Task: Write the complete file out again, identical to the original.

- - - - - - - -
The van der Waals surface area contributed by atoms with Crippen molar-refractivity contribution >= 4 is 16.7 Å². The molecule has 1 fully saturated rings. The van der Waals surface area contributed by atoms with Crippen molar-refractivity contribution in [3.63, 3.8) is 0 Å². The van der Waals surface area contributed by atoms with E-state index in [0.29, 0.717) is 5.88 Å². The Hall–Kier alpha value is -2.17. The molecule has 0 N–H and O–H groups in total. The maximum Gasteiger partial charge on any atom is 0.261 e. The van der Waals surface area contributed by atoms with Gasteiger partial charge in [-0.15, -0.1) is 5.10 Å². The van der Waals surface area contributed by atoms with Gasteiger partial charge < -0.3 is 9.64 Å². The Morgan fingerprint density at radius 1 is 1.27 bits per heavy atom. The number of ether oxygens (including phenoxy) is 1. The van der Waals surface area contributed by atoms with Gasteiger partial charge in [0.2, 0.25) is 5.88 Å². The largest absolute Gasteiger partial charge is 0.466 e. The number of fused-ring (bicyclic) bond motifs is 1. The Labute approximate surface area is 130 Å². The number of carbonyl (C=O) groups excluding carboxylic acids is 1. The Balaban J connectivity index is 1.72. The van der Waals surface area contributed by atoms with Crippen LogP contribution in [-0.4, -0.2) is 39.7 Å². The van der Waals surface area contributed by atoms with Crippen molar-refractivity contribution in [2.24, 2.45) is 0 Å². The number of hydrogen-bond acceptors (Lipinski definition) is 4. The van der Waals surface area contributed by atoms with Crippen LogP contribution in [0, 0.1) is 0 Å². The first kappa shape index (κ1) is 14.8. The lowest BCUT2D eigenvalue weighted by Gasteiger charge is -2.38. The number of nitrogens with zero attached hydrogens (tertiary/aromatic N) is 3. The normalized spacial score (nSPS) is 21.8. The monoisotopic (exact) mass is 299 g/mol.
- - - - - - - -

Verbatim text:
The van der Waals surface area contributed by atoms with Crippen molar-refractivity contribution >= 4 is 16.7 Å². The molecule has 1 fully saturated rings. The van der Waals surface area contributed by atoms with Crippen molar-refractivity contribution in [3.63, 3.8) is 0 Å². The van der Waals surface area contributed by atoms with E-state index in [0.29, 0.717) is 5.88 Å². The Hall–Kier alpha value is -2.17. The molecule has 0 N–H and O–H groups in total. The maximum Gasteiger partial charge on any atom is 0.261 e. The van der Waals surface area contributed by atoms with Gasteiger partial charge in [-0.15, -0.1) is 5.10 Å². The van der Waals surface area contributed by atoms with Gasteiger partial charge < -0.3 is 9.64 Å². The Morgan fingerprint density at radius 1 is 1.27 bits per heavy atom. The number of ether oxygens (including phenoxy) is 1. The van der Waals surface area contributed by atoms with Gasteiger partial charge in [0.2, 0.25) is 5.88 Å². The largest absolute Gasteiger partial charge is 0.466 e. The number of fused-ring (bicyclic) bond motifs is 1. The Labute approximate surface area is 130 Å². The number of carbonyl (C=O) groups excluding carboxylic acids is 1. The Balaban J connectivity index is 1.72. The van der Waals surface area contributed by atoms with Crippen LogP contribution in [-0.4, -0.2) is 39.7 Å². The van der Waals surface area contributed by atoms with Crippen molar-refractivity contribution in [2.24, 2.45) is 0 Å². The number of hydrogen-bond acceptors (Lipinski definition) is 4. The van der Waals surface area contributed by atoms with Crippen LogP contribution in [0, 0.1) is 0 Å². The first kappa shape index (κ1) is 14.8. The lowest BCUT2D eigenvalue weighted by Gasteiger charge is -2.38. The number of nitrogens with zero attached hydrogens (tertiary/aromatic N) is 3. The normalized spacial score (nSPS) is 21.8. The monoisotopic (exact) mass is 299 g/mol.